Liability of governing bodies and senior management

Do members of governing bodies and senior management face civil liability for breach of risk and compliance management obligations?

The Companies Act stipulates that if a director, accounting advisor, company auditor, executive officer or accounting auditor of a company neglects their duties (such as their implied duty to develop and monitor internal compliance systems), they shall be liable to the company (but not its shareholders) for any resulting damages. And if a director knowingly breaches their duties, or is grossly negligent in performing them, they shall be liable to any third party (including shareholders in the company) suffering loss as a result. A director (but not the other officeholders mentioned above) may be released, in whole or in part, from their liability to the company (but not to third parties) for breach of duty on a case-by-case basis, the basis of this release depending on whether the director acted with wilful misconduct or was grossly negligent. If the director acted with wilful misconduct or was grossly negligent, shareholders’ unanimous approval is needed for such a release; otherwise, a partial limitation of liability may be available under the company’s articles and the Companies Act, though there is a minimum liability in some cases.

Do members of governing bodies and senior management face administrative or regulatory consequences for breach of risk and compliance management obligations?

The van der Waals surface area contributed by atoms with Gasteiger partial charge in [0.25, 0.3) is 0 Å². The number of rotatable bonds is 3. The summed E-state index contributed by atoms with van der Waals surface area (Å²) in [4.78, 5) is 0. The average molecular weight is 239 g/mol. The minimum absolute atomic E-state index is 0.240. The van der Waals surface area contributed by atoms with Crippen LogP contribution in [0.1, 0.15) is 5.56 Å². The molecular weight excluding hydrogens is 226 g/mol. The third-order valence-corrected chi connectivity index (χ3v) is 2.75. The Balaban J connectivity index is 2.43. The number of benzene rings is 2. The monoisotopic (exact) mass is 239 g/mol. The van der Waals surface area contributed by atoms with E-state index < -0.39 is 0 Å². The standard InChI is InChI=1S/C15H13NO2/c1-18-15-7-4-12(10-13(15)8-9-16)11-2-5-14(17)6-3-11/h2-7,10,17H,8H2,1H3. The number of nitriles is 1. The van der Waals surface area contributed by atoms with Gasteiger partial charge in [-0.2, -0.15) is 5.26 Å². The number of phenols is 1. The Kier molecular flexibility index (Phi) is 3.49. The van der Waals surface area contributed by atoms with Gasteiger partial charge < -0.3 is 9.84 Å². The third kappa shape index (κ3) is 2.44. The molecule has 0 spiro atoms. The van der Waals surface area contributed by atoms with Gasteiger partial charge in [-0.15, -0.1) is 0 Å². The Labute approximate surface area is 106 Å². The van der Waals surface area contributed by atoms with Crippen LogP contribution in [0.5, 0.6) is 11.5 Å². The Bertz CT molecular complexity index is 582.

No specific or ‘catch all’ administrative liability exists for directors, officers or managers of a company that fail to supervise a subordinate, or to put adequate supervisory processes in place. However, such failures may violate specific legislation, depending on the nature of the business and the act or failure in question, and could give rise to third-party claims.

Do members of governing bodies and senior management face criminal liability for breach of risk and compliance management obligations?

Persons are criminally liable if they commit criminal offences themselves or if the criminal offence arises from their actions, for example, when they instruct others to commit a criminal act or otherwise contribute to it. A director’s breach of the duty of care owed to their company (see question 10) does not, in itself, give rise to any criminal liability. As there is no catch-all risk and compliance management obligation at law, there is no related criminal liability.

Specific legislation may impose criminal sanctions for certain acts that are compliance-related; for example, the Anti-monopoly Act imposes criminal fines on representatives of companies who have failed to take necessary measures to prevent certain acts (such as not complying with regulatory orders), despite their knowledge of an intention to commit such acts, or who have failed to take necessary measures to rectify such acts despite their knowledge of them.